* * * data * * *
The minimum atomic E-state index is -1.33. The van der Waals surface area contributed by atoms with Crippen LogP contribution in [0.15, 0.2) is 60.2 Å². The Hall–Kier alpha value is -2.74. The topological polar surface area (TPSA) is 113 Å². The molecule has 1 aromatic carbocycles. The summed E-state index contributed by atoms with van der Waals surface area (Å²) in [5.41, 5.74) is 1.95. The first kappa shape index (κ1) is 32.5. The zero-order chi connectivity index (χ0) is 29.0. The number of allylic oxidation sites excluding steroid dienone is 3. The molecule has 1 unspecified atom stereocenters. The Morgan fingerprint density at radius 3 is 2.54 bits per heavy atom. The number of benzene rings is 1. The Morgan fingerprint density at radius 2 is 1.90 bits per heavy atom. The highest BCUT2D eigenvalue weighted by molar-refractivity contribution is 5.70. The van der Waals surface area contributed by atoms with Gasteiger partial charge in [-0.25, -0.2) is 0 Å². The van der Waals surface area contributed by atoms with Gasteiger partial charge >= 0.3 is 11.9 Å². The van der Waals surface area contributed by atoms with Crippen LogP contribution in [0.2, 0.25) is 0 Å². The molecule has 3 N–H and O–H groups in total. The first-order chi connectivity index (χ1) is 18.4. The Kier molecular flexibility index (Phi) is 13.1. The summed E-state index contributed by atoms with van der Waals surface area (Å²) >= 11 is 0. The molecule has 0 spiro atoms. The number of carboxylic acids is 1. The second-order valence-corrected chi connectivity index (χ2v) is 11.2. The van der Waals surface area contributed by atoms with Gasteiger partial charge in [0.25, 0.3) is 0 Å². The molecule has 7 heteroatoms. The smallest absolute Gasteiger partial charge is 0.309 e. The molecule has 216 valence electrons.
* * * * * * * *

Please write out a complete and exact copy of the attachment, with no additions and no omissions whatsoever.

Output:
The minimum atomic E-state index is -1.33. The van der Waals surface area contributed by atoms with Crippen LogP contribution in [0.15, 0.2) is 60.2 Å². The Hall–Kier alpha value is -2.74. The topological polar surface area (TPSA) is 113 Å². The molecule has 1 aromatic carbocycles. The summed E-state index contributed by atoms with van der Waals surface area (Å²) in [5.41, 5.74) is 1.95. The first kappa shape index (κ1) is 32.5. The zero-order chi connectivity index (χ0) is 29.0. The number of allylic oxidation sites excluding steroid dienone is 3. The molecule has 1 unspecified atom stereocenters. The Morgan fingerprint density at radius 3 is 2.54 bits per heavy atom. The number of benzene rings is 1. The Morgan fingerprint density at radius 2 is 1.90 bits per heavy atom. The highest BCUT2D eigenvalue weighted by molar-refractivity contribution is 5.70. The van der Waals surface area contributed by atoms with Gasteiger partial charge in [-0.25, -0.2) is 0 Å². The van der Waals surface area contributed by atoms with Gasteiger partial charge >= 0.3 is 11.9 Å². The van der Waals surface area contributed by atoms with Crippen LogP contribution in [0.2, 0.25) is 0 Å². The molecule has 3 N–H and O–H groups in total. The first-order chi connectivity index (χ1) is 18.4. The Kier molecular flexibility index (Phi) is 13.1. The summed E-state index contributed by atoms with van der Waals surface area (Å²) >= 11 is 0. The molecule has 0 spiro atoms. The number of carboxylic acids is 1. The second-order valence-corrected chi connectivity index (χ2v) is 11.2. The van der Waals surface area contributed by atoms with Gasteiger partial charge in [0.25, 0.3) is 0 Å². The molecule has 7 heteroatoms. The smallest absolute Gasteiger partial charge is 0.309 e. The molecule has 216 valence electrons.